The Battle Ground defense would force a Union punt in its next possession, giving the Tigers the ball with the chance to actually take the lead. It did not happen, though. The Union defensive players figured the game was on their shoulders, and they went out and won the game.

The Tigers reached the Union 26-yard line before linebacker Matt Reeves, on a second-and-5 play, sacked the Battle Ground quarterback for a 7-yard loss. After an incomplete pass, the Tigers were looking to go for it on fourth down. A delay of game penalty pushed them back, though, and they opted to punt. By the time they got the ball back, they were trailing 14-7.

Battle Ground’s next drive stalled after Kevin Grimsted got a sack for a 9-yard loss. Two plays later, Grimsted tackled a receiver for a 2-yard loss, forcing a punt.

Union would score again, and then Union’s Bryce Evans intercepted a pass to set up another Titans touchdown.

“I hope we earned a little respect tonight,” Battle Ground coach Larry Peck said.

You did.

“Our kids had to fight and battle,” Union coach Cale Piland said. “They made us earn the victory.”

Haves and have-nots: One of the biggest differences between the power teams and the others is depth. Peck acknowledged his players wore down a bit against Union, which helped the Titans close out the game with three consecutive touchdowns.

“When you start playing the top three teams, they don’t have depth issues,” Peck said, noting Union, Skyview, and Camas have enough talent that many of their players specialize on one side of the ball. “They’re really fresh, and they can keep going.”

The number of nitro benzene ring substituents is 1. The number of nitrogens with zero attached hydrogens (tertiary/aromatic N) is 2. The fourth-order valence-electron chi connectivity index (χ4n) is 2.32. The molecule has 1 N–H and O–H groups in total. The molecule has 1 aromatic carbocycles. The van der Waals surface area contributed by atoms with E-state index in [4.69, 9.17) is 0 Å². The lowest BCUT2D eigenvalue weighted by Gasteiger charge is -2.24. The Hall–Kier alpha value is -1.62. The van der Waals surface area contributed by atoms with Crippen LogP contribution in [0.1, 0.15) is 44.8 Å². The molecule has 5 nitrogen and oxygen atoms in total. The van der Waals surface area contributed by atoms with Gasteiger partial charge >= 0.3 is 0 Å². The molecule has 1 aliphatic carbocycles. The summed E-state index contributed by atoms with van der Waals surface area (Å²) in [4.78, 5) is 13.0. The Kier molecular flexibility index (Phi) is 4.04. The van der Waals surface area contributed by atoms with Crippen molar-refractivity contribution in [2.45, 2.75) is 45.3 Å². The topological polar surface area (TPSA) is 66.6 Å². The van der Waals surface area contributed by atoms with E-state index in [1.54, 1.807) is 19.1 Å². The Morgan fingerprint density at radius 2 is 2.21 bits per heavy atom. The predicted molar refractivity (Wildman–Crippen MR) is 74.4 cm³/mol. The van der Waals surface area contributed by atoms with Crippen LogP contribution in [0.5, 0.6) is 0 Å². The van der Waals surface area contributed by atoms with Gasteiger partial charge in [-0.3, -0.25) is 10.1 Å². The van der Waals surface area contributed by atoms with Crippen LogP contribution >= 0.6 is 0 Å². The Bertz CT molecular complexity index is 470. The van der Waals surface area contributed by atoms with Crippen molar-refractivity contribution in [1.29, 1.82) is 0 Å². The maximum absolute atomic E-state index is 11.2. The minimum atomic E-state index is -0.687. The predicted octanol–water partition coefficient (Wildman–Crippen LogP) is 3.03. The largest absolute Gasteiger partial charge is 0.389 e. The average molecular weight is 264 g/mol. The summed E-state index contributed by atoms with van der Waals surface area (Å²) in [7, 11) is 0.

Numbers: Union rushed for 272 yards, led by Leon Siofele’s 170 on 23 carries. Treve’ Ensley had 75 yards and three touchdowns. Quarterback Nolan Henry was held in check by the Battle Ground defense. He finished 8 of 16 for 63 yards, giving Union 335 yards of offense. Battle Ground was held to 57 yards rushing. Quarterback Ian Humphrey found some success through the air, completing 13 of 20 passes for 157 yards, giving the Tigers 214 yards of offense.



That might be a school record for points scored.

That’s a lot of points: Bryan Levesque, our friend from who has researched and found most of the scores from decades of football in Southwest Washington, said the 77 points is the most he has seen from a Camas team. So as far as we know, it’s a school record.